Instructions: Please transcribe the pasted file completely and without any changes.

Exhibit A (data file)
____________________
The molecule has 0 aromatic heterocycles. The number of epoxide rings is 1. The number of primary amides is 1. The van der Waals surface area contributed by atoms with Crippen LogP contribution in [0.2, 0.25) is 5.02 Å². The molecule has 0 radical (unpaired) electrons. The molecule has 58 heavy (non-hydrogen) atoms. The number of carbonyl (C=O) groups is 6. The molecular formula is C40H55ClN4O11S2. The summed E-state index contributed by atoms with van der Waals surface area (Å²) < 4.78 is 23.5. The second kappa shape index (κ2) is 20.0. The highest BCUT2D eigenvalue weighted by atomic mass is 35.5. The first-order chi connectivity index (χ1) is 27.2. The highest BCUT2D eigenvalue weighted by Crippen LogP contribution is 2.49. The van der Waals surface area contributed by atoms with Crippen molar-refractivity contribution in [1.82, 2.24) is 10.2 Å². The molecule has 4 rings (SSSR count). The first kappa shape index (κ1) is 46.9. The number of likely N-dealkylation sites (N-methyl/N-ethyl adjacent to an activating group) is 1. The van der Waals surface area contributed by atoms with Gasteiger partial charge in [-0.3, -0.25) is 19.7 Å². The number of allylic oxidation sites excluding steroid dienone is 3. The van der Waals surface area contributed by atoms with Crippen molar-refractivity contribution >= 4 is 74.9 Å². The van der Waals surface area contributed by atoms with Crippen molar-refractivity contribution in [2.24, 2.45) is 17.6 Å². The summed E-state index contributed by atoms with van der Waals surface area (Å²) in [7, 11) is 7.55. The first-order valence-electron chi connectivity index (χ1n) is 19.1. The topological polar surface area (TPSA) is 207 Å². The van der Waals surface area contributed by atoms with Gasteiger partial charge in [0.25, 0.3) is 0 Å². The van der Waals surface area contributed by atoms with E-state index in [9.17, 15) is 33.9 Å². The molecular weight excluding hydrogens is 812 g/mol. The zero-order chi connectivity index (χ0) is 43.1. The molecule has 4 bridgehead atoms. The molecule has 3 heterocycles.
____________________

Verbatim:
The molecule has 0 aromatic heterocycles. The number of epoxide rings is 1. The number of primary amides is 1. The van der Waals surface area contributed by atoms with Crippen LogP contribution in [0.2, 0.25) is 5.02 Å². The molecule has 0 radical (unpaired) electrons. The molecule has 58 heavy (non-hydrogen) atoms. The number of carbonyl (C=O) groups is 6. The molecular formula is C40H55ClN4O11S2. The summed E-state index contributed by atoms with van der Waals surface area (Å²) < 4.78 is 23.5. The second kappa shape index (κ2) is 20.0. The highest BCUT2D eigenvalue weighted by atomic mass is 35.5. The first-order chi connectivity index (χ1) is 27.2. The highest BCUT2D eigenvalue weighted by Crippen LogP contribution is 2.49. The van der Waals surface area contributed by atoms with Crippen molar-refractivity contribution in [1.82, 2.24) is 10.2 Å². The molecule has 4 rings (SSSR count). The first kappa shape index (κ1) is 46.9. The number of likely N-dealkylation sites (N-methyl/N-ethyl adjacent to an activating group) is 1. The van der Waals surface area contributed by atoms with Gasteiger partial charge in [-0.3, -0.25) is 19.7 Å². The number of allylic oxidation sites excluding steroid dienone is 3. The van der Waals surface area contributed by atoms with Crippen molar-refractivity contribution >= 4 is 74.9 Å². The van der Waals surface area contributed by atoms with Crippen molar-refractivity contribution in [2.24, 2.45) is 17.6 Å². The summed E-state index contributed by atoms with van der Waals surface area (Å²) in [7, 11) is 7.55. The first-order valence-electron chi connectivity index (χ1n) is 19.1. The topological polar surface area (TPSA) is 207 Å². The van der Waals surface area contributed by atoms with Gasteiger partial charge in [0.25, 0.3) is 0 Å². The van der Waals surface area contributed by atoms with E-state index in [9.17, 15) is 33.9 Å². The molecular weight excluding hydrogens is 812 g/mol. The zero-order chi connectivity index (χ0) is 43.1. The molecule has 4 bridgehead atoms. The molecule has 3 heterocycles.